It is Sunday, September fifth, 2010 as I write this. At 7:30 in the evening, the sun has gone down low enough that it would now be dark in the forest, and long sleeves are going to be necessary when I venture outside. It is the first weekend of school season here in Nova Scotia.
As a boy, Sunday evening meant the Ed Sullivan show: I saw all my favourite musical acts there; The Beatles, the Dave Clark 5, The Hollies, The Doors, and Petula Clarke whose music still touches me in a way that no one else’s can.
As I grew older and became a teenager, I began playing music on the weekends. During the summer when there was no school, it was easy to overlook Sunday other than the fact that I had more money than my friends because of the weekend’s gigs, but as September came and school resumed, Sunday meant a restful turning point for me. It was the end of the combined activities of the week and weekend. Friday wasn’t really restful because after school I would have to prepare for the night’s performance. After we finished the gig, we’d often end up at an all night diner a few kilometres from home and stay there literally all night. Saturday there was always a basketball game or other activity at the school and I’d be there with all my friends, then perform again that night and again, spend the night at the diner. Sunday was either more activities at the school or jamming with friends other than the band. Sunday evening marked the end of the partying and activity.
After I finished high school, I worked at day jobs, again performing on the weekends, but even my non-musician friends among you will recognize the pattern: I play music; you listen to it or dance to it, but the continuation from week to weekend really seems uninterrupted and seamless.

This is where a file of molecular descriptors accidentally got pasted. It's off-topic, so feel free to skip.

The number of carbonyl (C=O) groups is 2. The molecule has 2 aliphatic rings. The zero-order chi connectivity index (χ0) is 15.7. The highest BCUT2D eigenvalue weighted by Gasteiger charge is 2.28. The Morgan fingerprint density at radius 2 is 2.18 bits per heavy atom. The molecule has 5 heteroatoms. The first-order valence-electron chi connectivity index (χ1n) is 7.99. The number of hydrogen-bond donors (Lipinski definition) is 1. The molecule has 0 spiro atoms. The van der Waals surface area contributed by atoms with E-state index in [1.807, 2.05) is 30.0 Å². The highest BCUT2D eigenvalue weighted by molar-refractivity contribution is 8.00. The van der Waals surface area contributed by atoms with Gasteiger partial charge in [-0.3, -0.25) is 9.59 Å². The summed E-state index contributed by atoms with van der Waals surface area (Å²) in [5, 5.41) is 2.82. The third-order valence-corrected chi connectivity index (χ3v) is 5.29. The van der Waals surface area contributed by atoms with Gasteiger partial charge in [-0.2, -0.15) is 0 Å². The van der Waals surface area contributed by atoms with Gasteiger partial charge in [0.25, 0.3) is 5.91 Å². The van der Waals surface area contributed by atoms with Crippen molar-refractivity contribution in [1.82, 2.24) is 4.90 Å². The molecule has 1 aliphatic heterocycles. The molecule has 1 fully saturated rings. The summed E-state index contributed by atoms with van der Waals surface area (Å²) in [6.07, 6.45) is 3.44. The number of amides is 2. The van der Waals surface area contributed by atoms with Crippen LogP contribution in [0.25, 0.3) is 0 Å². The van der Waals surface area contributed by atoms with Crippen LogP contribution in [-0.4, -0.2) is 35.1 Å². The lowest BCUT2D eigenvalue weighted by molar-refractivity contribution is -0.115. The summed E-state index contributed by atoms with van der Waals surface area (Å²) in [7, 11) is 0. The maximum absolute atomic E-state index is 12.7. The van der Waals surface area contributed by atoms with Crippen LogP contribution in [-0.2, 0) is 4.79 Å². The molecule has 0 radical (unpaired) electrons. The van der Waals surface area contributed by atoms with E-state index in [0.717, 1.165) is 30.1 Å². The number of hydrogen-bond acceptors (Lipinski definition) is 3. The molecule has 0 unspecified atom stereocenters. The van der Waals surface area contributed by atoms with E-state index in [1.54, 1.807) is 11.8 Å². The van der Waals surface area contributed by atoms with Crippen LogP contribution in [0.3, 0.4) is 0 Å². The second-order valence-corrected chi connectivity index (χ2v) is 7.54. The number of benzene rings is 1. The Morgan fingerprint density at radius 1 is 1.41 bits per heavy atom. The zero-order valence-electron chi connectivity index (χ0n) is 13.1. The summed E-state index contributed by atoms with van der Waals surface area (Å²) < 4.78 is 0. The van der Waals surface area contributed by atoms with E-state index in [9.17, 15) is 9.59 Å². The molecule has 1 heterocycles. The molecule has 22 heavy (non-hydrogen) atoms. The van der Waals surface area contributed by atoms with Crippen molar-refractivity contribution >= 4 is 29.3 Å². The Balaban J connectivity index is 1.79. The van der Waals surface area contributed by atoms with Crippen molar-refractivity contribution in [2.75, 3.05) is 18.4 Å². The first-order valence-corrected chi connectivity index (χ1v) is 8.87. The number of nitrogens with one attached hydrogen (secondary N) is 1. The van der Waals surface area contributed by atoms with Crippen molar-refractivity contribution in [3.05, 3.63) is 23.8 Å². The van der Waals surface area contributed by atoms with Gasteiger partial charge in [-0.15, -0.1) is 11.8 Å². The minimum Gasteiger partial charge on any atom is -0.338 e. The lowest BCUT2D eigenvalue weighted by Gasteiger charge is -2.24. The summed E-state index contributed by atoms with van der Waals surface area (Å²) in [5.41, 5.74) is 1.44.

Once I became a professional musician, we’d most often be booked in a venue for six consecutive nights before heading on to the next one. Sunday was travel day and upon checking into the hotel in the next town, Sunday night would once again be a time of rest for me.
I began to appreciate the pattern last year while living in Fredericton and working for Los Cabos drumsticks. The weekend was a time of doing the things that didn’t get done during the week; laundry, grocery shopping, and of course cycling and visiting friends and family members.
Yesterday, a tropical storm (what was left of Hurricane Earl) blew through the area, leaving us without power for over fifteen hours. As darkness fell, I sat on the couch, looking out my living room window at the frantic activities of the villagers. Cars left driveways and returned, flashlights bobbed as people walked, or ran, often no further than next door. It was as if everybody suddenly had more to do than normal. Eventually I began to resent all the lights interrupting the darkness. Once the clouds cleared, there were more stars than I have seen since my last wilderness camping trip many years ago. It was hot in the house and I was perfectly contented to sit and do nothing, hear nothing, see nothing.
With no electricity, there was no TV, no computer, no reading, no streetlights... No need... no urgency to do anything other than just BE!
Tonight, as I sit here in my “Zen Zone,” again, there is no TV, no music playing, hardly any lights on in the house. I appreciate these moments of silent inactivity in a life full of doing, in a world full of noise.